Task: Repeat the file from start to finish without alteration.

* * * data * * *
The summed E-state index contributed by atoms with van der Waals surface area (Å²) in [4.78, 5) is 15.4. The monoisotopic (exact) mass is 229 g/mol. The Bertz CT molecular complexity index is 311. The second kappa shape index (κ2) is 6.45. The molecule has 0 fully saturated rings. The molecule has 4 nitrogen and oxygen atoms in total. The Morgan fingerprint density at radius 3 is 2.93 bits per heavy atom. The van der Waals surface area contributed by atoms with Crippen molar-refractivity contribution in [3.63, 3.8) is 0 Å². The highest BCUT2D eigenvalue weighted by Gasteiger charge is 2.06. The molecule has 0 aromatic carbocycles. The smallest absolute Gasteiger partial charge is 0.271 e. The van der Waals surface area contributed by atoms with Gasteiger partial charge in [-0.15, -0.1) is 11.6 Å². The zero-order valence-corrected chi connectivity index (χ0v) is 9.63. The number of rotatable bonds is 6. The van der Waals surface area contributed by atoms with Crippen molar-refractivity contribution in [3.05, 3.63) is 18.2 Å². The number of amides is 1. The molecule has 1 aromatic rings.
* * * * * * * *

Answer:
The summed E-state index contributed by atoms with van der Waals surface area (Å²) in [4.78, 5) is 15.4. The monoisotopic (exact) mass is 229 g/mol. The Bertz CT molecular complexity index is 311. The second kappa shape index (κ2) is 6.45. The molecule has 0 fully saturated rings. The molecule has 4 nitrogen and oxygen atoms in total. The Morgan fingerprint density at radius 3 is 2.93 bits per heavy atom. The van der Waals surface area contributed by atoms with Crippen molar-refractivity contribution in [3.63, 3.8) is 0 Å². The highest BCUT2D eigenvalue weighted by Gasteiger charge is 2.06. The molecule has 0 aromatic carbocycles. The smallest absolute Gasteiger partial charge is 0.271 e. The van der Waals surface area contributed by atoms with Gasteiger partial charge in [-0.15, -0.1) is 11.6 Å². The zero-order valence-corrected chi connectivity index (χ0v) is 9.63. The number of rotatable bonds is 6. The van der Waals surface area contributed by atoms with Crippen molar-refractivity contribution in [3.05, 3.63) is 18.2 Å². The number of amides is 1. The molecule has 1 aromatic rings.